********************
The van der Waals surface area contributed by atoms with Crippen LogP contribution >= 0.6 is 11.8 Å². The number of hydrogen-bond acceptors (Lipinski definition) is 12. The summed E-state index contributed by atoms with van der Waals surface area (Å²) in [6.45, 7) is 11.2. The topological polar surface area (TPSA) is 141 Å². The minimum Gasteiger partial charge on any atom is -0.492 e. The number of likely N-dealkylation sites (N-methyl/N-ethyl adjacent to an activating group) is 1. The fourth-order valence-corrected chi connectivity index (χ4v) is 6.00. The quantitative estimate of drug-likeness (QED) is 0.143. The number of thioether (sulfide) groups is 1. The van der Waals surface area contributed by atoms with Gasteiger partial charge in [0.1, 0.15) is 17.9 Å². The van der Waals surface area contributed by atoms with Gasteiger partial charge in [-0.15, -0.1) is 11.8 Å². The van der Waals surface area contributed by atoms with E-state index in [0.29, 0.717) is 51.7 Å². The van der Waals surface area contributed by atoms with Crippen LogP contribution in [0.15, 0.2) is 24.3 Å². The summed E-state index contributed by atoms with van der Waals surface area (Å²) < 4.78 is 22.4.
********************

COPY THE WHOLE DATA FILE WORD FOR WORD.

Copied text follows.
The van der Waals surface area contributed by atoms with Crippen LogP contribution >= 0.6 is 11.8 Å². The number of hydrogen-bond acceptors (Lipinski definition) is 12. The summed E-state index contributed by atoms with van der Waals surface area (Å²) in [6.45, 7) is 11.2. The topological polar surface area (TPSA) is 141 Å². The minimum Gasteiger partial charge on any atom is -0.492 e. The number of likely N-dealkylation sites (N-methyl/N-ethyl adjacent to an activating group) is 1. The fourth-order valence-corrected chi connectivity index (χ4v) is 6.00. The quantitative estimate of drug-likeness (QED) is 0.143. The number of thioether (sulfide) groups is 1. The van der Waals surface area contributed by atoms with Gasteiger partial charge in [0.1, 0.15) is 17.9 Å². The van der Waals surface area contributed by atoms with Gasteiger partial charge in [-0.15, -0.1) is 11.8 Å². The van der Waals surface area contributed by atoms with E-state index in [0.29, 0.717) is 51.7 Å². The van der Waals surface area contributed by atoms with Crippen LogP contribution in [0.15, 0.2) is 24.3 Å². The summed E-state index contributed by atoms with van der Waals surface area (Å²) < 4.78 is 22.4.